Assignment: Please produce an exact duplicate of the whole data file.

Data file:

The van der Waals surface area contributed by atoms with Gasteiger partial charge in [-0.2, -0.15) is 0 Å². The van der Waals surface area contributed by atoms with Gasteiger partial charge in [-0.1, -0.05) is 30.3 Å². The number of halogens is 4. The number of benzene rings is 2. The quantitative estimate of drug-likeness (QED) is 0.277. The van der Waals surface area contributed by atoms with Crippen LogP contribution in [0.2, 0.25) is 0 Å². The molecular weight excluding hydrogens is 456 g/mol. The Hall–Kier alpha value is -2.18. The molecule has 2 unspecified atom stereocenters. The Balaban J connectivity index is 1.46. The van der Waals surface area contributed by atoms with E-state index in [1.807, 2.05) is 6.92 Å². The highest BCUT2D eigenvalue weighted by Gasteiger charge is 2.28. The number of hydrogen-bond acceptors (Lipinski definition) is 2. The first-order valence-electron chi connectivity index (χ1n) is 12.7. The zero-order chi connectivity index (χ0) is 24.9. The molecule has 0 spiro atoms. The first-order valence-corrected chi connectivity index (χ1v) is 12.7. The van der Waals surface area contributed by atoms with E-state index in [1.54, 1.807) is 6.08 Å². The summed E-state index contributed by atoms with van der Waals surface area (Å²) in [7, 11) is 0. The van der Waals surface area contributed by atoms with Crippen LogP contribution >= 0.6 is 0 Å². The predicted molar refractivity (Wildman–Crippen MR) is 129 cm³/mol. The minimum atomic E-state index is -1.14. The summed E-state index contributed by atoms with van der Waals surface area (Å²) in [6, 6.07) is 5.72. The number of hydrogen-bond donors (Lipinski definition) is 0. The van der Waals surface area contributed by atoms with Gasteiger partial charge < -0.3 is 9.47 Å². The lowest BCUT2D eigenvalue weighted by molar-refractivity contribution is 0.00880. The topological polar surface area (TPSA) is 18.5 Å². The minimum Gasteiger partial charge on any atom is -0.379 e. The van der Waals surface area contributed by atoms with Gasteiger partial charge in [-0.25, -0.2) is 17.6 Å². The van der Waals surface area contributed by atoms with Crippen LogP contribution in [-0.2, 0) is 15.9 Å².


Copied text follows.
The van der Waals surface area contributed by atoms with Gasteiger partial charge in [-0.2, -0.15) is 0 Å². The van der Waals surface area contributed by atoms with Gasteiger partial charge in [-0.1, -0.05) is 30.3 Å². The number of halogens is 4. The number of benzene rings is 2. The quantitative estimate of drug-likeness (QED) is 0.277. The van der Waals surface area contributed by atoms with Crippen LogP contribution in [0.2, 0.25) is 0 Å². The molecular weight excluding hydrogens is 456 g/mol. The Hall–Kier alpha value is -2.18. The molecule has 2 unspecified atom stereocenters. The Balaban J connectivity index is 1.46. The van der Waals surface area contributed by atoms with E-state index in [1.807, 2.05) is 6.92 Å². The highest BCUT2D eigenvalue weighted by Gasteiger charge is 2.28. The number of hydrogen-bond acceptors (Lipinski definition) is 2. The first-order valence-electron chi connectivity index (χ1n) is 12.7. The zero-order chi connectivity index (χ0) is 24.9. The molecule has 0 spiro atoms. The first-order valence-corrected chi connectivity index (χ1v) is 12.7. The van der Waals surface area contributed by atoms with E-state index in [1.54, 1.807) is 6.08 Å². The summed E-state index contributed by atoms with van der Waals surface area (Å²) in [7, 11) is 0. The van der Waals surface area contributed by atoms with Crippen LogP contribution >= 0.6 is 0 Å². The predicted molar refractivity (Wildman–Crippen MR) is 129 cm³/mol. The minimum atomic E-state index is -1.14. The summed E-state index contributed by atoms with van der Waals surface area (Å²) in [6, 6.07) is 5.72. The number of hydrogen-bond donors (Lipinski definition) is 0. The van der Waals surface area contributed by atoms with Gasteiger partial charge < -0.3 is 9.47 Å². The lowest BCUT2D eigenvalue weighted by molar-refractivity contribution is 0.00880. The topological polar surface area (TPSA) is 18.5 Å². The minimum Gasteiger partial charge on any atom is -0.379 e. The van der Waals surface area contributed by atoms with Gasteiger partial charge in [-0.25, -0.2) is 17.6 Å². The van der Waals surface area contributed by atoms with Crippen LogP contribution in [-0.2, 0) is 15.9 Å².